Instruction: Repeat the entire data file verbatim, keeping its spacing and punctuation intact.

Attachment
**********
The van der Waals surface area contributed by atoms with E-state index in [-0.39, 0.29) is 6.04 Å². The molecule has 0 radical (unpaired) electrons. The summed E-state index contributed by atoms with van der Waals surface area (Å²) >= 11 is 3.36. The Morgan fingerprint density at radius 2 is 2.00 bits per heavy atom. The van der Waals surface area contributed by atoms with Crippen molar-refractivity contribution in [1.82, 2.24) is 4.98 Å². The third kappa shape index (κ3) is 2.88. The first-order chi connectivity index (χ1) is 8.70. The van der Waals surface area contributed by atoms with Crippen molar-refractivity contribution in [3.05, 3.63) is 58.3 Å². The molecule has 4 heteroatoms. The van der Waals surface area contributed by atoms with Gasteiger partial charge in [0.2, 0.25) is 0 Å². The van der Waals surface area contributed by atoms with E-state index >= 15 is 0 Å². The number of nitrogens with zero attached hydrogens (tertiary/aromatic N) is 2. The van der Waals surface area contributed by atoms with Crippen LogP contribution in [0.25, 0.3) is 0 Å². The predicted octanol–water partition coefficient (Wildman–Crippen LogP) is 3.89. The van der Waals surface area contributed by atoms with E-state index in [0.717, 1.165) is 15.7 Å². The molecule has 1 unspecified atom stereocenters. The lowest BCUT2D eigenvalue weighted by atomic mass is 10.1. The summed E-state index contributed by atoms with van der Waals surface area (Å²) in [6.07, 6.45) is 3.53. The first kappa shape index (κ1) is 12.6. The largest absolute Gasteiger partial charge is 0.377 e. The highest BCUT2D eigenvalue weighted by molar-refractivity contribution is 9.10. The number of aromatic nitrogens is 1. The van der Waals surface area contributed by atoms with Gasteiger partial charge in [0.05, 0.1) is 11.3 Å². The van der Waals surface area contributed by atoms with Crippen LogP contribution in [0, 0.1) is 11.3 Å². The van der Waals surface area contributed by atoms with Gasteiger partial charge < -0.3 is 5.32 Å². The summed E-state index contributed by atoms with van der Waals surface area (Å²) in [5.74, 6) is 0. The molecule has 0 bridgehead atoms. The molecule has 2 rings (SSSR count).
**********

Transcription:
The van der Waals surface area contributed by atoms with E-state index in [-0.39, 0.29) is 6.04 Å². The molecule has 0 radical (unpaired) electrons. The summed E-state index contributed by atoms with van der Waals surface area (Å²) >= 11 is 3.36. The Morgan fingerprint density at radius 2 is 2.00 bits per heavy atom. The van der Waals surface area contributed by atoms with Crippen molar-refractivity contribution in [1.82, 2.24) is 4.98 Å². The third kappa shape index (κ3) is 2.88. The first-order chi connectivity index (χ1) is 8.70. The van der Waals surface area contributed by atoms with Crippen molar-refractivity contribution in [3.05, 3.63) is 58.3 Å². The molecule has 4 heteroatoms. The van der Waals surface area contributed by atoms with Gasteiger partial charge in [0.2, 0.25) is 0 Å². The van der Waals surface area contributed by atoms with E-state index >= 15 is 0 Å². The number of nitrogens with zero attached hydrogens (tertiary/aromatic N) is 2. The van der Waals surface area contributed by atoms with Crippen LogP contribution in [0.25, 0.3) is 0 Å². The predicted octanol–water partition coefficient (Wildman–Crippen LogP) is 3.89. The van der Waals surface area contributed by atoms with E-state index in [0.717, 1.165) is 15.7 Å². The molecule has 1 unspecified atom stereocenters. The lowest BCUT2D eigenvalue weighted by atomic mass is 10.1. The summed E-state index contributed by atoms with van der Waals surface area (Å²) in [6.07, 6.45) is 3.53. The first kappa shape index (κ1) is 12.6. The largest absolute Gasteiger partial charge is 0.377 e. The highest BCUT2D eigenvalue weighted by molar-refractivity contribution is 9.10. The number of aromatic nitrogens is 1. The van der Waals surface area contributed by atoms with Gasteiger partial charge in [0.05, 0.1) is 11.3 Å². The van der Waals surface area contributed by atoms with Crippen LogP contribution in [0, 0.1) is 11.3 Å². The van der Waals surface area contributed by atoms with Gasteiger partial charge < -0.3 is 5.32 Å². The summed E-state index contributed by atoms with van der Waals surface area (Å²) in [5.74, 6) is 0. The molecule has 0 bridgehead atoms. The molecule has 2 rings (SSSR count).